News release: “The U.S. Department of Education’s Office for Civil Rights (OCR) released today the first comprehensive look at civil rights data from every public school in the country in nearly 15 years. The Civil Rights Data Collection (CRDC) from the 2011-12 school year was announced by U.S. Department of Education Secretary Arne Duncan and U.S. Attorney General Eric Holder at J.O. Wilson Elementary School in Washington, D.C. This is the first time since 2000 that the Department has compiled data from all 97,000 of the nation’s public schools and its 16,500 school districts—representing 49 million students. And for the first time ever, state-, district- and school-level information is accessible to the public in a searchable online database at crdc.ed.gov.
“This data collection shines a clear, unbiased light on places that are delivering on the promise of an equal education for every child and places where the largest gaps remain. In all, it is clear that the United States has a great distance to go to meet our goal of providing opportunities for every student to succeed,” U.S. Secretary of Education Arne Duncan said. “As the President’s education budget reflects in every element—from preschool funds to Pell Grants to Title I to special education funds—this administration is committed to ensuring equity of opportunity for all.” “This critical report shows that racial disparities in school discipline policies are not only well-documented among older students, but actually begin during preschool,” said Attorney General Eric Holder. “Every data point represents a life impacted and a future potentially diverted or derailed. This Administration is moving aggressively to disrupt the school-to-prison pipeline in order to ensure that all of our young people have equal educational opportunities.”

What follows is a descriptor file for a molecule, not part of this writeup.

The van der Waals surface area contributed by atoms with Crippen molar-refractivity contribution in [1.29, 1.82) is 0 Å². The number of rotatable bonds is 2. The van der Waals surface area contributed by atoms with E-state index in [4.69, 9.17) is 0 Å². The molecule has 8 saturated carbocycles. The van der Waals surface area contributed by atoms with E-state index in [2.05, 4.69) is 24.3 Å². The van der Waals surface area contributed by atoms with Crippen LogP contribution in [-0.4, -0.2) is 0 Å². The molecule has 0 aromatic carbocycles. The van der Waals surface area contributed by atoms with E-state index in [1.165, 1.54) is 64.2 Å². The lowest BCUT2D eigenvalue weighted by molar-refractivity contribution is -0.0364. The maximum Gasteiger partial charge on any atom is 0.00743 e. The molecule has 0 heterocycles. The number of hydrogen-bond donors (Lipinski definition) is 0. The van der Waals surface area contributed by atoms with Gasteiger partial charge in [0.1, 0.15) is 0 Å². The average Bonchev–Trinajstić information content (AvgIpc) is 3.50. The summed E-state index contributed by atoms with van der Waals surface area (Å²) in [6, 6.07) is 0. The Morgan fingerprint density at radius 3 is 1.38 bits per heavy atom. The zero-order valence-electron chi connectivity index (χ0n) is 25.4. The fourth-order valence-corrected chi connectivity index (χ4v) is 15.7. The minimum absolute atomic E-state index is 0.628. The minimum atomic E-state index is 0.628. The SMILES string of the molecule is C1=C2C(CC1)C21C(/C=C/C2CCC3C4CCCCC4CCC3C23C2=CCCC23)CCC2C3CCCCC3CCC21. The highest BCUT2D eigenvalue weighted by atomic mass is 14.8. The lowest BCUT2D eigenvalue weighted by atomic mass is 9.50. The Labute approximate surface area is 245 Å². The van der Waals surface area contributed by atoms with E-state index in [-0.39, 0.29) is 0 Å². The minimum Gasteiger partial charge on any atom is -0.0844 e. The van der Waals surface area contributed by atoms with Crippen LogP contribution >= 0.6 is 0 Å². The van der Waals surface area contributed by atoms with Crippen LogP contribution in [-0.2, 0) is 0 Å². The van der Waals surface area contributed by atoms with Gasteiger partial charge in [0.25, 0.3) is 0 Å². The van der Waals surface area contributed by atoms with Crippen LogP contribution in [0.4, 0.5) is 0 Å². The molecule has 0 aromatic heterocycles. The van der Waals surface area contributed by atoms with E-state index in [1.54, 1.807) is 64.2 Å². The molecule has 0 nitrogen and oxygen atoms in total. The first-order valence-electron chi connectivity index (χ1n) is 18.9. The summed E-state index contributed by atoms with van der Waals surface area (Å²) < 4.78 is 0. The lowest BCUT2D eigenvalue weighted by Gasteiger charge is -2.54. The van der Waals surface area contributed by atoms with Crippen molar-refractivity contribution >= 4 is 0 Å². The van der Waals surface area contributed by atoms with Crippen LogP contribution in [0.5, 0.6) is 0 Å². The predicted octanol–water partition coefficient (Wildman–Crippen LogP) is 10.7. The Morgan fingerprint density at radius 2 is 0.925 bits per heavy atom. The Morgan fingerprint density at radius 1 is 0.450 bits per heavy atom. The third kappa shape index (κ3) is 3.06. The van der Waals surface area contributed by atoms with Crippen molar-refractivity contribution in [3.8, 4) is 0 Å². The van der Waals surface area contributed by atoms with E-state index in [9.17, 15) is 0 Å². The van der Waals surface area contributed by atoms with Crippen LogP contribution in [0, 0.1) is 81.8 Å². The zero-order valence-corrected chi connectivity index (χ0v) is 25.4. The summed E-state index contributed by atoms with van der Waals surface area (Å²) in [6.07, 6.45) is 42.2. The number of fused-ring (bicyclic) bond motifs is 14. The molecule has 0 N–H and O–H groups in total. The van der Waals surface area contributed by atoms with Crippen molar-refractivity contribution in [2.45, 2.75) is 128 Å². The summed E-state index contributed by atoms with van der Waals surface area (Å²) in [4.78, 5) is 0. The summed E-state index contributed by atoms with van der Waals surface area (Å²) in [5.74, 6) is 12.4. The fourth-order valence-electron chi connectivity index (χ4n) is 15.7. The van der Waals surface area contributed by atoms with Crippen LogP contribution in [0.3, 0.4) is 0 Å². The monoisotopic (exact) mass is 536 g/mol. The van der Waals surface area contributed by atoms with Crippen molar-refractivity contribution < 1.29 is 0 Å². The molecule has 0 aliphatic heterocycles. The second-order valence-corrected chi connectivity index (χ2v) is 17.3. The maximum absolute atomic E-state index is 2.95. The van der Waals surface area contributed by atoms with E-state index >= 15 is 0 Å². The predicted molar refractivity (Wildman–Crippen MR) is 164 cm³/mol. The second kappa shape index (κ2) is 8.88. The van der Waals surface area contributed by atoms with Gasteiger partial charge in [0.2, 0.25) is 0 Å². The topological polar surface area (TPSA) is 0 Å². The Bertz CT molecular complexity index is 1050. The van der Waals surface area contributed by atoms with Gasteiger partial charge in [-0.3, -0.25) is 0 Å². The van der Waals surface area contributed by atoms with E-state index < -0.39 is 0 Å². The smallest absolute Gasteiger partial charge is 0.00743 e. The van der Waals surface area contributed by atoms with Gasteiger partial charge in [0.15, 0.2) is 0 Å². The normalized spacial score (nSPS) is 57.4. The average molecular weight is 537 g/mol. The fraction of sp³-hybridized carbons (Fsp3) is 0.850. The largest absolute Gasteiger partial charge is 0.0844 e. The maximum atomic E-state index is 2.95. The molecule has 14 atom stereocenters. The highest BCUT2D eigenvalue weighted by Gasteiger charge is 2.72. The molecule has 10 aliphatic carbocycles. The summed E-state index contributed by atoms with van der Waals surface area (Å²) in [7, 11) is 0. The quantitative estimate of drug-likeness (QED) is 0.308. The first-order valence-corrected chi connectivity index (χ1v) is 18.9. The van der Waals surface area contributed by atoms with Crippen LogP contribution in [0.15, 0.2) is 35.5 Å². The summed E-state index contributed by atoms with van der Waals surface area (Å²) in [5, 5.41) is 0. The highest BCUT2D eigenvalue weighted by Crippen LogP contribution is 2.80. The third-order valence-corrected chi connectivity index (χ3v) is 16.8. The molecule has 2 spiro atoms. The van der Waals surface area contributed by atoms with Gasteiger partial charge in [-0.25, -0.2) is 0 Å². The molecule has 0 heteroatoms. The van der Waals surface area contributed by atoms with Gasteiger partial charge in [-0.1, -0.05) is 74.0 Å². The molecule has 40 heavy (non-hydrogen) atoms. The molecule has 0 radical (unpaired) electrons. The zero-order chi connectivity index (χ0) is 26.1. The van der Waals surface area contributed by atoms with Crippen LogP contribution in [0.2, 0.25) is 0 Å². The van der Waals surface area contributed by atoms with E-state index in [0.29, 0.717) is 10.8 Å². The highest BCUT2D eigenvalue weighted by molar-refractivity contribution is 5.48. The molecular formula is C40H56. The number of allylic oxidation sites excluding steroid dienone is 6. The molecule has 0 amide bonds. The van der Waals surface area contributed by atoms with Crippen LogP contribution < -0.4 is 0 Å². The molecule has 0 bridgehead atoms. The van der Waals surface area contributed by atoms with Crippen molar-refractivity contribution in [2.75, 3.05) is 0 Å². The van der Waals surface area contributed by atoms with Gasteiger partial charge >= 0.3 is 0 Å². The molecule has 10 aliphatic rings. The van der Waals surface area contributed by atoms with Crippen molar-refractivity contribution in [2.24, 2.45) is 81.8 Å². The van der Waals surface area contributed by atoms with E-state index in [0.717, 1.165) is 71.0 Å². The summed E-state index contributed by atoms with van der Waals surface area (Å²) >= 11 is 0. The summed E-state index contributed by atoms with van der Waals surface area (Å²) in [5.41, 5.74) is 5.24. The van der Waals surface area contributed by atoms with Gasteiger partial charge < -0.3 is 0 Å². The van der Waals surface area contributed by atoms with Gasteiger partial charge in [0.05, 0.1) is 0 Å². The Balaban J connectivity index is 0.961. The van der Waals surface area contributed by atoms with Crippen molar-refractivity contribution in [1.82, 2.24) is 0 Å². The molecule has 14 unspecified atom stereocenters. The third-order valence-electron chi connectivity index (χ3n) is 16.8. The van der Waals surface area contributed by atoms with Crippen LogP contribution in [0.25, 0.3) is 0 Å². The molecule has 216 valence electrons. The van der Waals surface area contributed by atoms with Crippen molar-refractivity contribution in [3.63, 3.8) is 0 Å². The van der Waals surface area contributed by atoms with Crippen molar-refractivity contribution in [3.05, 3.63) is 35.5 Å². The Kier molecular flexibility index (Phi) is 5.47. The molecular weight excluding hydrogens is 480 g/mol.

Among the key findings:
- Access to preschool. About 40% of public school districts do not offer preschool, and where it is available, it is mostly part-day only. Of the school districts that operate public preschool programs, barely half are available to all students within the district.
- Suspension of preschool children. Black students represent 18% of preschool enrollment but 42% of students suspended once, and 48% of the students suspended more than once.
- Access to advanced courses. Eighty-one percent (81%) of Asian-American high school students and 71% of white high school students attend high schools where the full range of math and science courses are offered (Algebra I, geometry, Algebra II, calculus, biology, chemistry, physics). However, less than half of American Indian and Native-Alaskan high school students have access to the full range of math and science courses in their high school. Black students (57%), Latino students (67%), students with disabilities (63%), and English language learner students (65%) also have less access to the full range of courses.
- Access to college counselors. Nationwide, one in five high schools lacks a school counselor; in Florida and Minnesota, more than two in five students lack access to a school counselor.
- Retention of English learners in high school. English learners make up 5% of high school enrollment but 11% of high school students held back each year.”